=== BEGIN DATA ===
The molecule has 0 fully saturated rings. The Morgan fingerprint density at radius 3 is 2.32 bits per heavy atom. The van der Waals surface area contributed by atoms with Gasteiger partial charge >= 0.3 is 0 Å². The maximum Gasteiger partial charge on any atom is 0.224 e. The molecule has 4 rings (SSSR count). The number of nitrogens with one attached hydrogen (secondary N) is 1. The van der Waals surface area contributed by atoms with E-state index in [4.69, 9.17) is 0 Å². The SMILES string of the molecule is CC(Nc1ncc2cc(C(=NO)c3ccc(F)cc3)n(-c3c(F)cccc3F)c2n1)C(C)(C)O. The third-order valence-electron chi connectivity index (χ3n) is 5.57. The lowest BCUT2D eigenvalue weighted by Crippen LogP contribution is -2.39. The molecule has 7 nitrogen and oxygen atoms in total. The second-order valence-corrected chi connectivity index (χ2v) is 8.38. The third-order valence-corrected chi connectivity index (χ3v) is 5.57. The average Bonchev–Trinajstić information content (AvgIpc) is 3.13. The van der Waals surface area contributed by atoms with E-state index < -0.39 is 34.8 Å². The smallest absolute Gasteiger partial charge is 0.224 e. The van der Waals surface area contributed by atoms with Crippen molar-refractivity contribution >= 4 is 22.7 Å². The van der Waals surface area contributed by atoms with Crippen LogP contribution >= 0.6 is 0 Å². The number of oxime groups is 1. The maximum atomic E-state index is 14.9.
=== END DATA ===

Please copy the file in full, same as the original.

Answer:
The molecule has 0 fully saturated rings. The Morgan fingerprint density at radius 3 is 2.32 bits per heavy atom. The van der Waals surface area contributed by atoms with Gasteiger partial charge >= 0.3 is 0 Å². The maximum Gasteiger partial charge on any atom is 0.224 e. The molecule has 4 rings (SSSR count). The number of nitrogens with one attached hydrogen (secondary N) is 1. The van der Waals surface area contributed by atoms with E-state index in [4.69, 9.17) is 0 Å². The SMILES string of the molecule is CC(Nc1ncc2cc(C(=NO)c3ccc(F)cc3)n(-c3c(F)cccc3F)c2n1)C(C)(C)O. The third-order valence-electron chi connectivity index (χ3n) is 5.57. The lowest BCUT2D eigenvalue weighted by Crippen LogP contribution is -2.39. The molecule has 7 nitrogen and oxygen atoms in total. The second-order valence-corrected chi connectivity index (χ2v) is 8.38. The third-order valence-corrected chi connectivity index (χ3v) is 5.57. The average Bonchev–Trinajstić information content (AvgIpc) is 3.13. The van der Waals surface area contributed by atoms with E-state index < -0.39 is 34.8 Å². The smallest absolute Gasteiger partial charge is 0.224 e. The van der Waals surface area contributed by atoms with Crippen molar-refractivity contribution >= 4 is 22.7 Å². The van der Waals surface area contributed by atoms with Crippen LogP contribution >= 0.6 is 0 Å². The number of oxime groups is 1. The maximum atomic E-state index is 14.9.